Soren pointed out that even private delivery services, like FedEx and UPS depend on the Postal Service, dropping packages off at local Post Offices for citizens to pick up.

With the upcoming election, many will depend on the Postal Service to vote. A service the U.S. Postal Service is more than ready to handle, Fly-In participants learned during a Postal Service Roundtable webinar, organized by NFU. 

“The Postal Service regularly handles 500 million pieces of mail each week. If every single person in the country voted by mail, it would be just another busy week for the Postal Service,” explained Stephen De Matteo, UNI Post and Logistics Global Union’s Head.

De Matteo went on to explain that prior to the pandemic, the postal service was functioning without taxpayer funding. However, due to decline in certain classes of mail due to the pandemic, Postal Service income was down 40-50 percent.

“It is hard to overstate the impact of the pandemic on the postal service,” said De Matteo, who urged all listening to reach out to USMailNotForSale.org and share testimonials of how the U.S. Postal Service impacts their life.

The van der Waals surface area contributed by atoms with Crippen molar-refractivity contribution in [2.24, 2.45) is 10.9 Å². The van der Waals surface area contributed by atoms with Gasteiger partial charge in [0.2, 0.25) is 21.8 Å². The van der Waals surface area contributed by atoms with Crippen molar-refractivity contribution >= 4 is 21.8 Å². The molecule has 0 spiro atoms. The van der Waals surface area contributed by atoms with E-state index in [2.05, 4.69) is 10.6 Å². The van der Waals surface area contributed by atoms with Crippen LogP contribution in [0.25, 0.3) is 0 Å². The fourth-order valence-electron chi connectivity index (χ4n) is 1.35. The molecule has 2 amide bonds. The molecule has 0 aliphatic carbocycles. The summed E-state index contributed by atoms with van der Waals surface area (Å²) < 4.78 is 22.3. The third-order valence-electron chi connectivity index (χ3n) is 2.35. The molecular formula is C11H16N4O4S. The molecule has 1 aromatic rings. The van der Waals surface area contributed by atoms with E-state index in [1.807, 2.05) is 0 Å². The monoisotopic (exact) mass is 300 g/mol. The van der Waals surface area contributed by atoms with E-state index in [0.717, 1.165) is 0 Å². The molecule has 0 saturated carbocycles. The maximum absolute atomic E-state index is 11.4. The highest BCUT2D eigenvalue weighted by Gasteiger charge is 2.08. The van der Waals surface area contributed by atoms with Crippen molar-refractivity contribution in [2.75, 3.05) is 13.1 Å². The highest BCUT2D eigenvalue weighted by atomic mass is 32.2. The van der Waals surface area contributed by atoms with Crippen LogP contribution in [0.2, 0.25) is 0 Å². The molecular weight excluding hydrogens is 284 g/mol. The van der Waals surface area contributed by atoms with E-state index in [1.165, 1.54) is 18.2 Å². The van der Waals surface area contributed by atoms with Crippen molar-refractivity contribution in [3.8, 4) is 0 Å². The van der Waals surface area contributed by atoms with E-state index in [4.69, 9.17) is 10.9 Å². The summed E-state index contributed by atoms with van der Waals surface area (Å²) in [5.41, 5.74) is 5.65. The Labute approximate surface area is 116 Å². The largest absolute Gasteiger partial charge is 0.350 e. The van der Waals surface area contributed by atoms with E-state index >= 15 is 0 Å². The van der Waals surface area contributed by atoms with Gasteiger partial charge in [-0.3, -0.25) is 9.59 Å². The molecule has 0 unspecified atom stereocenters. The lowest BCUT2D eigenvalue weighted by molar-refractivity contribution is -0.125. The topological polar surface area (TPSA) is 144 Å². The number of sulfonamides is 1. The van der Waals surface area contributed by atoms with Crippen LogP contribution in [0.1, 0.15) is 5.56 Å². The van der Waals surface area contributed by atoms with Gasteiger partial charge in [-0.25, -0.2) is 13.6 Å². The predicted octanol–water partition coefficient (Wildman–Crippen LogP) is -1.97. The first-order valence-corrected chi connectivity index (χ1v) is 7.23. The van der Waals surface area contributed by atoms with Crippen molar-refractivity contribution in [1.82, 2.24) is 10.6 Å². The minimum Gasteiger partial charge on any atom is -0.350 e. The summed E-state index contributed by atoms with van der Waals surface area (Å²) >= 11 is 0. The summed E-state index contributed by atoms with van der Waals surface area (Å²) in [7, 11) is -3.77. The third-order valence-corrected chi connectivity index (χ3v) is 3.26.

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Hank & Melissa Wonnenberg

During the webinar, participants also heard from a Colorado farmer who raises, processes and direct markets poultry. He shared that due to postal service delays, caused by recent operational changes, he began experiencing a 75 percent deathrate in chick deliveries. He had to cancel future deliveries, and his operation lost more than $20,000.

Melissa Wonnenberg shared a similar story, when she visited with a Representative about the importance of the U.S. Postal Service. Due to delays, 50 percent of the chicks delivered to their farm were dead. Newborn chicks can survive 48-hours after birth without food or water. So, timely delivery is essential. Melissa also shared that because markets for grain and livestock are chronically low, both she and Hank need to work off the farm to provide for their family.

These were among the many personal stories Representatives in D.C. heard from family farmers and ranchers during the Virtual Fly-In. “I feel like they hear numbers over, and over, and over. So just throwing more numbers at them, I don’t know how impactful that is. Our stories of how these numbers impact us as real people, I think they are impactful and hopefully make a difference,” Melissa said.

To learn more about how South Dakota Farmers Union supports family farmers and ranchers throughout South Dakota and the nation, visit www.sdfu.org.